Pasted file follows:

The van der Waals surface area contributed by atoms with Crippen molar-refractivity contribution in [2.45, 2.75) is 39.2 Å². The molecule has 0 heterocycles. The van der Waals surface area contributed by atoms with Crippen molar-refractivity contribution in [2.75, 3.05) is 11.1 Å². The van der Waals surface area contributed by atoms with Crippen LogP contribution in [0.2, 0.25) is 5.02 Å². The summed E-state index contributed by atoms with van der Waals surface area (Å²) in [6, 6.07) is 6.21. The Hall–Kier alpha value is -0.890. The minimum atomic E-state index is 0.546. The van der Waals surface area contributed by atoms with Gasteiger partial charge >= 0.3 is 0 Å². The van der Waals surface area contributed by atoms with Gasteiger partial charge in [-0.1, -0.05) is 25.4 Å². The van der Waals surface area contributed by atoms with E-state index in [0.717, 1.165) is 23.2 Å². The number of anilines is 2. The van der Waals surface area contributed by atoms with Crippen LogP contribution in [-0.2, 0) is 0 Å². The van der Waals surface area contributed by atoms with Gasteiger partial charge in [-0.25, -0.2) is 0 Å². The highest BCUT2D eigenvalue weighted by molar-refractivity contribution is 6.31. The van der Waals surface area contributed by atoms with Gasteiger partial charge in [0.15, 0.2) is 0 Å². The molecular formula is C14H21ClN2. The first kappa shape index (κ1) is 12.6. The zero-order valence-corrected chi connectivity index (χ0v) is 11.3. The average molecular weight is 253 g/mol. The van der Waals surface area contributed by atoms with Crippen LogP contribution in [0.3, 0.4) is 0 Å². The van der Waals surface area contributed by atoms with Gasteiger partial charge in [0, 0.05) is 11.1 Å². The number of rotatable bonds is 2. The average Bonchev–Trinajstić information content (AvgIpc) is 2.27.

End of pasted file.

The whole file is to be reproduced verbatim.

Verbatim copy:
The van der Waals surface area contributed by atoms with Crippen molar-refractivity contribution in [2.45, 2.75) is 39.2 Å². The molecule has 0 heterocycles. The van der Waals surface area contributed by atoms with Crippen molar-refractivity contribution in [2.75, 3.05) is 11.1 Å². The van der Waals surface area contributed by atoms with Crippen LogP contribution in [0.2, 0.25) is 5.02 Å². The summed E-state index contributed by atoms with van der Waals surface area (Å²) in [6, 6.07) is 6.21. The Hall–Kier alpha value is -0.890. The minimum atomic E-state index is 0.546. The van der Waals surface area contributed by atoms with Gasteiger partial charge >= 0.3 is 0 Å². The van der Waals surface area contributed by atoms with Gasteiger partial charge in [-0.1, -0.05) is 25.4 Å². The van der Waals surface area contributed by atoms with E-state index in [0.717, 1.165) is 23.2 Å². The number of anilines is 2. The van der Waals surface area contributed by atoms with Crippen LogP contribution in [-0.2, 0) is 0 Å². The van der Waals surface area contributed by atoms with Gasteiger partial charge in [-0.25, -0.2) is 0 Å². The highest BCUT2D eigenvalue weighted by molar-refractivity contribution is 6.31. The van der Waals surface area contributed by atoms with Gasteiger partial charge in [0.15, 0.2) is 0 Å². The molecular formula is C14H21ClN2. The first kappa shape index (κ1) is 12.6. The zero-order valence-corrected chi connectivity index (χ0v) is 11.3. The average molecular weight is 253 g/mol. The van der Waals surface area contributed by atoms with Crippen LogP contribution in [0.3, 0.4) is 0 Å². The van der Waals surface area contributed by atoms with Gasteiger partial charge in [0, 0.05) is 11.1 Å². The number of rotatable bonds is 2. The average Bonchev–Trinajstić information content (AvgIpc) is 2.27.